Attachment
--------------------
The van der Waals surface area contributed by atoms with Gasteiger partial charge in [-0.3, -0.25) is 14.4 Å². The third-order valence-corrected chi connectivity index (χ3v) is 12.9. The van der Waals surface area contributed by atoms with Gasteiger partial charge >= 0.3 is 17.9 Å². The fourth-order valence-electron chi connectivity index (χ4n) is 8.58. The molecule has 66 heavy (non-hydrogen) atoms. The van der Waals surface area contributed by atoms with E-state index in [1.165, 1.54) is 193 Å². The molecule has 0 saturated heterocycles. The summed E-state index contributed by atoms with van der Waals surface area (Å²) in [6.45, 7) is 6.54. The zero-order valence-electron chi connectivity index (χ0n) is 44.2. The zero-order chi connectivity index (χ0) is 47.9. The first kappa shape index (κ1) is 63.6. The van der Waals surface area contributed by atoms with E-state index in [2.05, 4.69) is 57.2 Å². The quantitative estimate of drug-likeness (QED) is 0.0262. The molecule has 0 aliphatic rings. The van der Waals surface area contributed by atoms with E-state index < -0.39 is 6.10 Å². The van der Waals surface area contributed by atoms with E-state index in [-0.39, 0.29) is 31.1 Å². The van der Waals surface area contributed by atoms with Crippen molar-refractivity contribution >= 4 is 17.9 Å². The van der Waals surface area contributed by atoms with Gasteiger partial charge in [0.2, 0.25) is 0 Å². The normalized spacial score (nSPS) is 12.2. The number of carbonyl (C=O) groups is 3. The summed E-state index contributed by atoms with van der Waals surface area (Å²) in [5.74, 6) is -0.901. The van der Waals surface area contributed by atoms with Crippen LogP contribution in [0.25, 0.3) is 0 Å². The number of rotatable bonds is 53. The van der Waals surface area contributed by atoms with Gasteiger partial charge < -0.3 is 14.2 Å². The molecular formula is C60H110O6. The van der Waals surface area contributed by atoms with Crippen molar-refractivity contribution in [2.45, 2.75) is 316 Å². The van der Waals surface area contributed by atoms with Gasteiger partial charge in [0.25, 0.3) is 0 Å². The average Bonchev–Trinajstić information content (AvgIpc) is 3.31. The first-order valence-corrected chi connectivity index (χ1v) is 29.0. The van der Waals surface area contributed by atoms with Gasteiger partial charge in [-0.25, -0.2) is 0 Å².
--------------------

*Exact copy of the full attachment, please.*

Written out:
The van der Waals surface area contributed by atoms with Gasteiger partial charge in [-0.3, -0.25) is 14.4 Å². The third-order valence-corrected chi connectivity index (χ3v) is 12.9. The van der Waals surface area contributed by atoms with Gasteiger partial charge >= 0.3 is 17.9 Å². The fourth-order valence-electron chi connectivity index (χ4n) is 8.58. The molecule has 66 heavy (non-hydrogen) atoms. The van der Waals surface area contributed by atoms with E-state index in [1.165, 1.54) is 193 Å². The molecule has 0 saturated heterocycles. The summed E-state index contributed by atoms with van der Waals surface area (Å²) in [6.45, 7) is 6.54. The zero-order valence-electron chi connectivity index (χ0n) is 44.2. The zero-order chi connectivity index (χ0) is 47.9. The first kappa shape index (κ1) is 63.6. The van der Waals surface area contributed by atoms with E-state index in [2.05, 4.69) is 57.2 Å². The quantitative estimate of drug-likeness (QED) is 0.0262. The molecule has 0 aliphatic rings. The van der Waals surface area contributed by atoms with E-state index < -0.39 is 6.10 Å². The van der Waals surface area contributed by atoms with E-state index in [-0.39, 0.29) is 31.1 Å². The van der Waals surface area contributed by atoms with Crippen molar-refractivity contribution >= 4 is 17.9 Å². The van der Waals surface area contributed by atoms with Gasteiger partial charge in [0.2, 0.25) is 0 Å². The normalized spacial score (nSPS) is 12.2. The number of carbonyl (C=O) groups is 3. The summed E-state index contributed by atoms with van der Waals surface area (Å²) in [5.74, 6) is -0.901. The van der Waals surface area contributed by atoms with Crippen LogP contribution in [0.25, 0.3) is 0 Å². The number of rotatable bonds is 53. The van der Waals surface area contributed by atoms with Gasteiger partial charge < -0.3 is 14.2 Å². The molecular formula is C60H110O6. The van der Waals surface area contributed by atoms with Crippen molar-refractivity contribution in [2.45, 2.75) is 316 Å². The van der Waals surface area contributed by atoms with Gasteiger partial charge in [0.25, 0.3) is 0 Å². The average Bonchev–Trinajstić information content (AvgIpc) is 3.31. The first-order valence-corrected chi connectivity index (χ1v) is 29.0. The van der Waals surface area contributed by atoms with Gasteiger partial charge in [-0.25, -0.2) is 0 Å².